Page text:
And Stoner doesn’t fight back – not once. Despite being intelligent, a loving father to Gracie, and fully aware of the damage the toxicity of his marriage was having on the child. No, his backbone is reserved for his career.
Which is going well – he works himself into a tenured position – until he crosses paths with Walker, a favoured, if incompetent pupil of the faculty head, Lomax. Refusing to award pass marks to Walker, makes an enemy of Lomax for life; Stoner’s intellectual integrity costing him dearly: 20 years of teaching freshman classes, banished from teaching advanced classes and the topics he loves. And yet, he swallows this. It’s not important. This is.
It was himself that he was attempting to define as he worked on his study … it was himself that he was slowly shaping, it was himself that he was putting into a kind of order, it was himself that he was making possible.
Then Katherine happens. His affair with her the only time in his life when his intellectual and emotional lives harmonise. Of course, it cannot last. Objections and obstacles come, not from Edith (she is remarkably indifferent to it), but from the college and Lomax. It’s an excuse to get at Stoner, nothing else, but Katherine must leave. This seems to be the catalyst for the worm to turn, and, when Stoner finally rebels against Lomax’s persecution, he does it so cleverly that there can be only one response: BRAVO!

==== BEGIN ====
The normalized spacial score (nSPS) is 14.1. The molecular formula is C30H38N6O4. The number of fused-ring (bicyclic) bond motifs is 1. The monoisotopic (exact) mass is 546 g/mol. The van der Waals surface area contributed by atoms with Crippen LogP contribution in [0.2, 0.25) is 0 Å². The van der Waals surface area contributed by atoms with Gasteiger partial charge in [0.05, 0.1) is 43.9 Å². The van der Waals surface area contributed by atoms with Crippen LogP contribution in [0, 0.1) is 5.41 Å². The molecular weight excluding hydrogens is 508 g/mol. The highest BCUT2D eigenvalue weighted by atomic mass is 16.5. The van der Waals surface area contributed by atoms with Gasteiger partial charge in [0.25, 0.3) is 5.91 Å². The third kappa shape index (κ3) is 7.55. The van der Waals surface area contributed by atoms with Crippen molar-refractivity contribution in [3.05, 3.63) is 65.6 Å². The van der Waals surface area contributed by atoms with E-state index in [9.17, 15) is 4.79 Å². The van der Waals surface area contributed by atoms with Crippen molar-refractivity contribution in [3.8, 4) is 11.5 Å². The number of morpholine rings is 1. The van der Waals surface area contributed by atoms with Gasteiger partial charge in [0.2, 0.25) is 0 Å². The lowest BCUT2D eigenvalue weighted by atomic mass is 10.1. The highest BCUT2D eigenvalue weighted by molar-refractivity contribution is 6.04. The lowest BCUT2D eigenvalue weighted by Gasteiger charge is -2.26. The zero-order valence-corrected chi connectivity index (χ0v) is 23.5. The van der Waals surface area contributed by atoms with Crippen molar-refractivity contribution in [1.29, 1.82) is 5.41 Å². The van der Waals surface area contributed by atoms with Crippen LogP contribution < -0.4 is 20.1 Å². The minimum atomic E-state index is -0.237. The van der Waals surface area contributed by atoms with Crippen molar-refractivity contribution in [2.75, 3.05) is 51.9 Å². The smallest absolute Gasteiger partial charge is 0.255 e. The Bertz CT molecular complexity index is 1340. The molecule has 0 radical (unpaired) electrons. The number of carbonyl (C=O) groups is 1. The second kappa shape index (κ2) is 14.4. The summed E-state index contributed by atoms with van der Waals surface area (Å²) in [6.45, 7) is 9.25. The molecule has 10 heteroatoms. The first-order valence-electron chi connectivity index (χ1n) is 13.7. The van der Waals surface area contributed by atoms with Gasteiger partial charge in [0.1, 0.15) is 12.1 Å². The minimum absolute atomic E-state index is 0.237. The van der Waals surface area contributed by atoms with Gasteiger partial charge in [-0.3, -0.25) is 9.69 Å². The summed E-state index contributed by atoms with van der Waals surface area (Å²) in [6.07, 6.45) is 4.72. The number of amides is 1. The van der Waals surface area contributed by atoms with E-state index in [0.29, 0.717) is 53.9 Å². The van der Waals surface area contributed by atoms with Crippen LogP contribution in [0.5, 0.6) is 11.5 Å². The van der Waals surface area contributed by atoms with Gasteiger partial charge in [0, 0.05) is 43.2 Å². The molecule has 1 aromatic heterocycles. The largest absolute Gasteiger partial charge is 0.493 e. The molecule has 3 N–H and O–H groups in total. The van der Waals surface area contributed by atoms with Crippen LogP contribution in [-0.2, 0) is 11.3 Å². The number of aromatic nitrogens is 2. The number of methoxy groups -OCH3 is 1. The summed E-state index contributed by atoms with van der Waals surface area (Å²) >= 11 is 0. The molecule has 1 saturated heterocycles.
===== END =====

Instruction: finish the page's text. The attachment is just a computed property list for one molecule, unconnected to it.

But the cycle of life must continue, and soon it is Gracie’s turn to disappoint her parents. But this time the girl is throwing away her opportunities, determined to sally forth to a less than glorious future. “It really doesn’t matter,” becomes her mantra. It’s a statement that Stoner finds himself meditating, and one that becomes tangible in the book that Stoner had authored.
It hardly mattered to him that the book was forgotten and that it served no use; and the question of its worth at any time seemed almost trivial. He did not have the illusion that he would find himself there, in that fading print; and yet, he knew, a small part of him that he could not deny was there, and would be there.
Stoner’s has defined his identity and preserved his integrity through his academic career. It may not have been illustrious, but it was not destroyed by the petty malices and provocations of his wife and colleagues, nor by tumultuous times. (His career spans both WWI amd WWII.) His triumph is the personal triumph of an ordinary man. That
Stoner’s colleagues, who held him in no particular esteem when he was alive, speak of him rarely now; to the older ones, his name is a reminder of the end that awaits them all, and to the younger ones it is a sound which evokes no sense of the past and no identity with which they can associate themselves or their careers
is just another example of the world not understanding where true value is to be found.
Footnote: This is the only time the novel struck a false note for me. I found this transformation of Edith entirely unbelievable.